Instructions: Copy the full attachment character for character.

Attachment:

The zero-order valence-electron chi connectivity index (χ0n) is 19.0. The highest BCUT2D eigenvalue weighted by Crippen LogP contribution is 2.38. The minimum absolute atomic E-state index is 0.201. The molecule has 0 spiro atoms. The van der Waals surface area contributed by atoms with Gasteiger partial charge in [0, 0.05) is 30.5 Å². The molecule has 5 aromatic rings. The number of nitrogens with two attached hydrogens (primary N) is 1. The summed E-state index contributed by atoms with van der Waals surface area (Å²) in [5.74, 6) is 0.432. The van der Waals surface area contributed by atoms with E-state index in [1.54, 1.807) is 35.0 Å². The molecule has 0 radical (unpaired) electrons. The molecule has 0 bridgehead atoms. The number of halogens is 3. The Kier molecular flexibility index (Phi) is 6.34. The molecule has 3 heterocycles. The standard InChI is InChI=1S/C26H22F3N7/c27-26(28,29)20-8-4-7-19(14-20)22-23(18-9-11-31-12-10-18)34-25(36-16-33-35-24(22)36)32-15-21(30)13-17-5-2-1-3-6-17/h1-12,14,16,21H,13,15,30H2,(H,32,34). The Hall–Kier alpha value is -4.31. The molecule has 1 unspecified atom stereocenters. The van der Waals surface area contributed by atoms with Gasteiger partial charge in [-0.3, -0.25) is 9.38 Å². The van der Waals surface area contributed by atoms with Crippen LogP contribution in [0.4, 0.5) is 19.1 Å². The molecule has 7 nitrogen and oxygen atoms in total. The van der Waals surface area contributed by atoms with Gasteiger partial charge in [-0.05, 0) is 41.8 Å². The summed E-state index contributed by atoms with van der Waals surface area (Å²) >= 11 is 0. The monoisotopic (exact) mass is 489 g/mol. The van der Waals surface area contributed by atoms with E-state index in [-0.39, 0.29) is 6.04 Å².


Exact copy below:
The zero-order valence-electron chi connectivity index (χ0n) is 19.0. The highest BCUT2D eigenvalue weighted by Crippen LogP contribution is 2.38. The minimum absolute atomic E-state index is 0.201. The molecule has 0 spiro atoms. The van der Waals surface area contributed by atoms with Gasteiger partial charge in [0, 0.05) is 30.5 Å². The molecule has 5 aromatic rings. The number of nitrogens with two attached hydrogens (primary N) is 1. The summed E-state index contributed by atoms with van der Waals surface area (Å²) in [5.74, 6) is 0.432. The van der Waals surface area contributed by atoms with E-state index in [1.54, 1.807) is 35.0 Å². The molecule has 0 radical (unpaired) electrons. The molecule has 0 bridgehead atoms. The number of halogens is 3. The Kier molecular flexibility index (Phi) is 6.34. The molecule has 3 heterocycles. The standard InChI is InChI=1S/C26H22F3N7/c27-26(28,29)20-8-4-7-19(14-20)22-23(18-9-11-31-12-10-18)34-25(36-16-33-35-24(22)36)32-15-21(30)13-17-5-2-1-3-6-17/h1-12,14,16,21H,13,15,30H2,(H,32,34). The Hall–Kier alpha value is -4.31. The molecule has 1 unspecified atom stereocenters. The van der Waals surface area contributed by atoms with Gasteiger partial charge in [-0.3, -0.25) is 9.38 Å². The van der Waals surface area contributed by atoms with Crippen LogP contribution in [0.4, 0.5) is 19.1 Å². The molecule has 7 nitrogen and oxygen atoms in total. The van der Waals surface area contributed by atoms with Gasteiger partial charge in [-0.05, 0) is 41.8 Å². The summed E-state index contributed by atoms with van der Waals surface area (Å²) >= 11 is 0. The monoisotopic (exact) mass is 489 g/mol. The van der Waals surface area contributed by atoms with E-state index in [-0.39, 0.29) is 6.04 Å².